ESA used Osiris as an acronym for (Optical, Spectroscopic, and Infrared Remote Imaging System)The camera system has a narrow-angle lens (700 mm) and a wide-angle lens (140 mm), with a 2048×2048 pixel CCD chip

    MIDAS (Micro-Imaging Dust Analysis System). The high-resolution atomic force microscope will investigate several physical aspects of the dust particles which are deposited on a silicon plat

    From Wikipedia about Philae island in lake Nasser;
    Philae was so much resorted to, partly by pilgrims to the tomb of Osiris, partly by persons on secular errands, that the priests petitioned Ptolemy Physcon (170-117 BC) to prohibit public functionaries at least from coming there and living at their expense. In the 19th century AD, William John Bankes took the Philae obelisk on which this petition was engraved to England. When its Egyptian hieroglyphs were compared with those of the Rosetta stone, it threw great light upon the Egyptian consonantal alphabet.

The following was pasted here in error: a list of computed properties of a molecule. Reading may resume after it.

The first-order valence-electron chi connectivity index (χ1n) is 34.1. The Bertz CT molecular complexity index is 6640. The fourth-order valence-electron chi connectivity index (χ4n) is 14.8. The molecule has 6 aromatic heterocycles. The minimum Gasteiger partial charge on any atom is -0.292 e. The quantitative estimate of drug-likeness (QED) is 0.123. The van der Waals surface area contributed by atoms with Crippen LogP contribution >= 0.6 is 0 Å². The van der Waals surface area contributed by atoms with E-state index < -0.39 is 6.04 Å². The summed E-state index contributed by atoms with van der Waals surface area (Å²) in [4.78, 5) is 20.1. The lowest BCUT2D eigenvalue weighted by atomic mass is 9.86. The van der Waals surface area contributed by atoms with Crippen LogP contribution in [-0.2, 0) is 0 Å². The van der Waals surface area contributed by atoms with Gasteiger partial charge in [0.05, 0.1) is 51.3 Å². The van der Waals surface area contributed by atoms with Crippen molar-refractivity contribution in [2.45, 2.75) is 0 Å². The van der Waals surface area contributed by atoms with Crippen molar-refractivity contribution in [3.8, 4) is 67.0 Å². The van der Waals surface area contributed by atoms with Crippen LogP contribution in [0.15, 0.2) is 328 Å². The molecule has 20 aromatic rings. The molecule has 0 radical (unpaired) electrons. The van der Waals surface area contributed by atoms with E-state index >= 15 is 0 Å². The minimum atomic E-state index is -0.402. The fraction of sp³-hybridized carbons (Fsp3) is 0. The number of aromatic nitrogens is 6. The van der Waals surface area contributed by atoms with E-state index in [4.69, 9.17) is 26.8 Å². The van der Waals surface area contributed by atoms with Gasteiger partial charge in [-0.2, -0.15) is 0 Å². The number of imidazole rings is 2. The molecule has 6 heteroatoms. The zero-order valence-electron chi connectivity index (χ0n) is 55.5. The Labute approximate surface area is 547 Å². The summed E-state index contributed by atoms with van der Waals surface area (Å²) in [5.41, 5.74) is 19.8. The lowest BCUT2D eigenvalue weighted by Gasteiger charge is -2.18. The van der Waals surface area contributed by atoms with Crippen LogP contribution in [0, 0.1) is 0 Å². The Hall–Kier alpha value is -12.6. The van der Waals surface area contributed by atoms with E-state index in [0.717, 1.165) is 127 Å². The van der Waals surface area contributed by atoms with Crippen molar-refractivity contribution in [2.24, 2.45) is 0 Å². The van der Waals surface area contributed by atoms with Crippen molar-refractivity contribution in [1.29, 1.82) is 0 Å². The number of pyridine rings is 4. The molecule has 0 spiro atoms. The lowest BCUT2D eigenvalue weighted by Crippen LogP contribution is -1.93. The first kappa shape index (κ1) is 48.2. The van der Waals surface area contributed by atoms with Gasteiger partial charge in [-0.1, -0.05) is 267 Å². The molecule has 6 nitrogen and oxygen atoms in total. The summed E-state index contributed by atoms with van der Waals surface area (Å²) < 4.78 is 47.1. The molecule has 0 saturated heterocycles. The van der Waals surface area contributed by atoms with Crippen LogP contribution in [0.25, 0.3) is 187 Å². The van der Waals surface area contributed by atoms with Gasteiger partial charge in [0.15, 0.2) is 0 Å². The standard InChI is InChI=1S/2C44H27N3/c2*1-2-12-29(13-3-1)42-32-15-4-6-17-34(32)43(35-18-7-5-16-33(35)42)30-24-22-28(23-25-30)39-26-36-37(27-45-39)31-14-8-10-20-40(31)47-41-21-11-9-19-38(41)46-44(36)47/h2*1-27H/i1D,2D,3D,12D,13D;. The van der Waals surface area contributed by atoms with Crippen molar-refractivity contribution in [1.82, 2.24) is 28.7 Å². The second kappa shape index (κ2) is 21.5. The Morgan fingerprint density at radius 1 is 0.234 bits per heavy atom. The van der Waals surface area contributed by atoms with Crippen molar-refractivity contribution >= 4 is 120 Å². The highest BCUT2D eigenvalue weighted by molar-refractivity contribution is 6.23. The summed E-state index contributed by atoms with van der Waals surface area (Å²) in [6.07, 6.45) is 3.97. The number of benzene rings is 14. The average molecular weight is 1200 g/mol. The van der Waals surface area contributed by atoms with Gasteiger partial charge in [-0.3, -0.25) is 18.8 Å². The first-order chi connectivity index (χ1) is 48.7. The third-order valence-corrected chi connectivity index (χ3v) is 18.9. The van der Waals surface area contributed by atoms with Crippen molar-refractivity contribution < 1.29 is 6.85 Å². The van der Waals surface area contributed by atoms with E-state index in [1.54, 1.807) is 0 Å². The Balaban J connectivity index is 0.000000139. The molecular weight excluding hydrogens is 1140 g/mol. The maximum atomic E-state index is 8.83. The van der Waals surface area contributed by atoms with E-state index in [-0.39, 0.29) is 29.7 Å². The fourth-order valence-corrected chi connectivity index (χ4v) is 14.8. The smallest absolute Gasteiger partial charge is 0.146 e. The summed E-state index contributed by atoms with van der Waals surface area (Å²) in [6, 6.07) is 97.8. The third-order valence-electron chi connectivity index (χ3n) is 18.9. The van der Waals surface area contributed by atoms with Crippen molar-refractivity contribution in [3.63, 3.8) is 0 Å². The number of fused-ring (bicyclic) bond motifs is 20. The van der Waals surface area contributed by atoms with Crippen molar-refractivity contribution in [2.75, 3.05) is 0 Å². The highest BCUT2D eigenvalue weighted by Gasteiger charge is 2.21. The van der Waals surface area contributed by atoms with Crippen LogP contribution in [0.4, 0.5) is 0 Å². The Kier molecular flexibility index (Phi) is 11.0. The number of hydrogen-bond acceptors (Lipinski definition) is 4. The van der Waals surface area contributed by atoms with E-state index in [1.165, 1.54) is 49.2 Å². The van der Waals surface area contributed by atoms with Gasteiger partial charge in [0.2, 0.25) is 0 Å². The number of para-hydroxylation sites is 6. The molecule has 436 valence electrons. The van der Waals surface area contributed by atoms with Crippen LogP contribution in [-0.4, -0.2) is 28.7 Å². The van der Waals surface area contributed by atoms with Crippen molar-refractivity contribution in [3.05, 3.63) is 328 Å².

• gluonspring
      Posted November 12, 2014 at 11:55 pm | Permalink

      “Well the scriptures also failed to predict humans going into space,”

      Let’s face it, they failed to even predict “space” as we know it to go into.

    • Posted November 13, 2014 at 1:34 am | Permalink

      The Philae Obelisk now stands in the garden of a stately home in Dorset. There is something just wrong about that.

  14. Posted November 12, 2014 at 3:13 pm | Permalink

    Mind-boggling and astounding accomplishment. Hurrah for science! Congratulations to all involved in this project.

  15. Pliny the in Between
    Posted November 12, 2014 at 3:22 pm | Permalink

    Truly amazing. As someone who works in the AI realm I have great admiration for the effort it took to accomplish this.

    Sadly, I was also moved to add a bit of snark to the accomplishment in comparison to the age when much of our current theology was refined.

    http://pictoraltheology.blogspot.com/2014/11/the-law-of-unforseen-consequences.html

  16. Diane G.
    Posted November 12, 2014 at 5:14 pm | Permalink

    Such a thrill!

    How can this be the same species that also brought us ISIS?